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Steve Best Archive

Tuning Journaling File Systems
You can improve the performance of journaling file systems by taking the time to tune them. There has been considerable effort placed in the designs to make the file systems scalable and fast without significant expertise. Just twisting a few knobs — mount options and placing the journal on an external device — can make the journaling file systems run significantly faster.
Peering Into Linux
How to find Linux performance problems using SystemTAP.
Halt! Who Goes There?
Linux's venerable 'read-write-execute' file permissions scheme works well when access rights align with the users and groups on the system. But if you want to grant access rights, say, to multiple users who are not in the same group, or want to grant access rights to multiple groups, the system fails miserably. Access control lists (ACLs) are much more flexible. Here's how to use ACLs -- a much better way to grant permissions.
Analyzing Code Coverage with gcov
Before releasing any amount of code, developers usually test their work to tune performance and prove that the software works as intended. But often, validation is quite difficult, even if the application is simple.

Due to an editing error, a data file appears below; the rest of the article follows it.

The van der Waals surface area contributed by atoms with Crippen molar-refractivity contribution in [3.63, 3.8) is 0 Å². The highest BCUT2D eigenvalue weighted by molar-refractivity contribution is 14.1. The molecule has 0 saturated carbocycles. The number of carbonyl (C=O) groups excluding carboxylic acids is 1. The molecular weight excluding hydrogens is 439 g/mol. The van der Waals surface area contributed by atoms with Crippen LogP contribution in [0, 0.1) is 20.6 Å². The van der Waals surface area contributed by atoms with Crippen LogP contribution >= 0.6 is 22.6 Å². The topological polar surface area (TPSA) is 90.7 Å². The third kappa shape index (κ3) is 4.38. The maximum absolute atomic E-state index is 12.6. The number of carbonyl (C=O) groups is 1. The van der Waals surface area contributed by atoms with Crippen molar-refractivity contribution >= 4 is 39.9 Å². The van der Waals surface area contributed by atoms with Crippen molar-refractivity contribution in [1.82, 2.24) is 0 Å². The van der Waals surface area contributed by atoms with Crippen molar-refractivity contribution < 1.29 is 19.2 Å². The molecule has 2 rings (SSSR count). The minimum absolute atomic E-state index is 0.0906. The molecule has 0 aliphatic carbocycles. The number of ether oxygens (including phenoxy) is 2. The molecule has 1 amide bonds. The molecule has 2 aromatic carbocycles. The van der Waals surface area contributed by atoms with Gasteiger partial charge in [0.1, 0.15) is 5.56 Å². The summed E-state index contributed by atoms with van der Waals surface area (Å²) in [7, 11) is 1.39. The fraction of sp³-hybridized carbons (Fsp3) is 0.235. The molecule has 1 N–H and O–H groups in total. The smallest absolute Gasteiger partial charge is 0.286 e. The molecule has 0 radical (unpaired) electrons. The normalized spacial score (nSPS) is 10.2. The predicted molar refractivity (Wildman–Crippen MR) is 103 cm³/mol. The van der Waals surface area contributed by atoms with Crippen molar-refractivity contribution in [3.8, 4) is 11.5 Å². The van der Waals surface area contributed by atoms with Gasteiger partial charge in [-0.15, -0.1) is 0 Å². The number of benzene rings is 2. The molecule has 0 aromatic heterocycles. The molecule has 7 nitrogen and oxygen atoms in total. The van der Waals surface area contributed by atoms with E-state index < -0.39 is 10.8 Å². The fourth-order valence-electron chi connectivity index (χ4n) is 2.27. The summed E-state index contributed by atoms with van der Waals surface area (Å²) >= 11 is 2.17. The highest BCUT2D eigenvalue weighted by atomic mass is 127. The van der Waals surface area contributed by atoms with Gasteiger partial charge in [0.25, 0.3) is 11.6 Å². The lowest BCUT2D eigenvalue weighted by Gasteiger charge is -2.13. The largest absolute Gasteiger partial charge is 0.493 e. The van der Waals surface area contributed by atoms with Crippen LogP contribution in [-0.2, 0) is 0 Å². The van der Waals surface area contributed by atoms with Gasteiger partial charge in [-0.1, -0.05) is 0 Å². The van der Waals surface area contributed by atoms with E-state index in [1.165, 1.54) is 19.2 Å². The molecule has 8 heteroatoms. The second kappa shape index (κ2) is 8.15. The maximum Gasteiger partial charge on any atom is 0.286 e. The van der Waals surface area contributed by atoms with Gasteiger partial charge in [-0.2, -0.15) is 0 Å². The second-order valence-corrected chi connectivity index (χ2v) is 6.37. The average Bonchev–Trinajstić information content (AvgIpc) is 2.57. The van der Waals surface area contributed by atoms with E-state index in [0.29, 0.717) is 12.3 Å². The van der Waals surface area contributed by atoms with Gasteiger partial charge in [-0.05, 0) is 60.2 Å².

Debugging Memory Problems
Dynamic memory allocation seems straightforward enough: you allocate memory on demand -- using malloc() or one of its variants -- and free memory when it's no longer needed. Indeed, memory management would be that easy -- if only we programmers never made mistakes. Alas, we do make mistakes (from time to time) and memory management problems do occur.
Journaling File Systems
Have a Linux machine and a few terabytes of data to store? Tired of running fsck for hours? Perhaps it's time to consider a journaling file system. Linux has four to choose from: Ext3, XFS, JFS, and ReiserFS. Learn how journaling file systems work, how easy it is to adopt one, and discover just how large a petabyte really is.